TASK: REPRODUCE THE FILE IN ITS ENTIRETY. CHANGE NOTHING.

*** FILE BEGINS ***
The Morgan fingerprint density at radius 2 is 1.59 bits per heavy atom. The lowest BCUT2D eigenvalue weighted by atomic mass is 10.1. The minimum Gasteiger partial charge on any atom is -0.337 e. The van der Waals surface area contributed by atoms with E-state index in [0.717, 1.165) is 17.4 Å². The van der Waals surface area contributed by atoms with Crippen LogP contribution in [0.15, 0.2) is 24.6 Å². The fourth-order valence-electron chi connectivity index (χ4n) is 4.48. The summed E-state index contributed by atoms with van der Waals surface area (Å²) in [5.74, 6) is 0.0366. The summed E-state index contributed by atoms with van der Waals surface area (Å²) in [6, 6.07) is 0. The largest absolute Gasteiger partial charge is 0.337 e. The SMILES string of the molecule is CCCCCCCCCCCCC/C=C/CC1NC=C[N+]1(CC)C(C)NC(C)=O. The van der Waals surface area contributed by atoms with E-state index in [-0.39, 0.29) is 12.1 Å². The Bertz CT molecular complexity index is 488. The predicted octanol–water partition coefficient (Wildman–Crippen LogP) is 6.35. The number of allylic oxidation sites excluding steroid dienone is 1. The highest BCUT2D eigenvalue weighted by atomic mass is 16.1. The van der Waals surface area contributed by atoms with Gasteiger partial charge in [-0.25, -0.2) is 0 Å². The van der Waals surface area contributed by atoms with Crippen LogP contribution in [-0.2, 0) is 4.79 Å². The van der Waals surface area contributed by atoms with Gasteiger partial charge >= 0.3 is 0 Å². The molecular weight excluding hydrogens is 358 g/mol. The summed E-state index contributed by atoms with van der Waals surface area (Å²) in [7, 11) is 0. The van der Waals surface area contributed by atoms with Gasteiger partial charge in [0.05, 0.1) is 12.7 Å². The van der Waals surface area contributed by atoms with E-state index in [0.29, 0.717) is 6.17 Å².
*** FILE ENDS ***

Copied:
The Morgan fingerprint density at radius 2 is 1.59 bits per heavy atom. The lowest BCUT2D eigenvalue weighted by atomic mass is 10.1. The minimum Gasteiger partial charge on any atom is -0.337 e. The van der Waals surface area contributed by atoms with E-state index in [0.717, 1.165) is 17.4 Å². The van der Waals surface area contributed by atoms with Crippen LogP contribution in [0.15, 0.2) is 24.6 Å². The fourth-order valence-electron chi connectivity index (χ4n) is 4.48. The summed E-state index contributed by atoms with van der Waals surface area (Å²) in [5.74, 6) is 0.0366. The summed E-state index contributed by atoms with van der Waals surface area (Å²) in [6, 6.07) is 0. The largest absolute Gasteiger partial charge is 0.337 e. The SMILES string of the molecule is CCCCCCCCCCCCC/C=C/CC1NC=C[N+]1(CC)C(C)NC(C)=O. The van der Waals surface area contributed by atoms with E-state index in [-0.39, 0.29) is 12.1 Å². The Bertz CT molecular complexity index is 488. The predicted octanol–water partition coefficient (Wildman–Crippen LogP) is 6.35. The number of allylic oxidation sites excluding steroid dienone is 1. The highest BCUT2D eigenvalue weighted by atomic mass is 16.1. The van der Waals surface area contributed by atoms with Gasteiger partial charge in [-0.25, -0.2) is 0 Å². The van der Waals surface area contributed by atoms with Crippen LogP contribution in [-0.2, 0) is 4.79 Å². The van der Waals surface area contributed by atoms with Gasteiger partial charge >= 0.3 is 0 Å². The molecular weight excluding hydrogens is 358 g/mol. The summed E-state index contributed by atoms with van der Waals surface area (Å²) in [7, 11) is 0. The van der Waals surface area contributed by atoms with Gasteiger partial charge in [0.05, 0.1) is 12.7 Å². The van der Waals surface area contributed by atoms with E-state index in [0.29, 0.717) is 6.17 Å².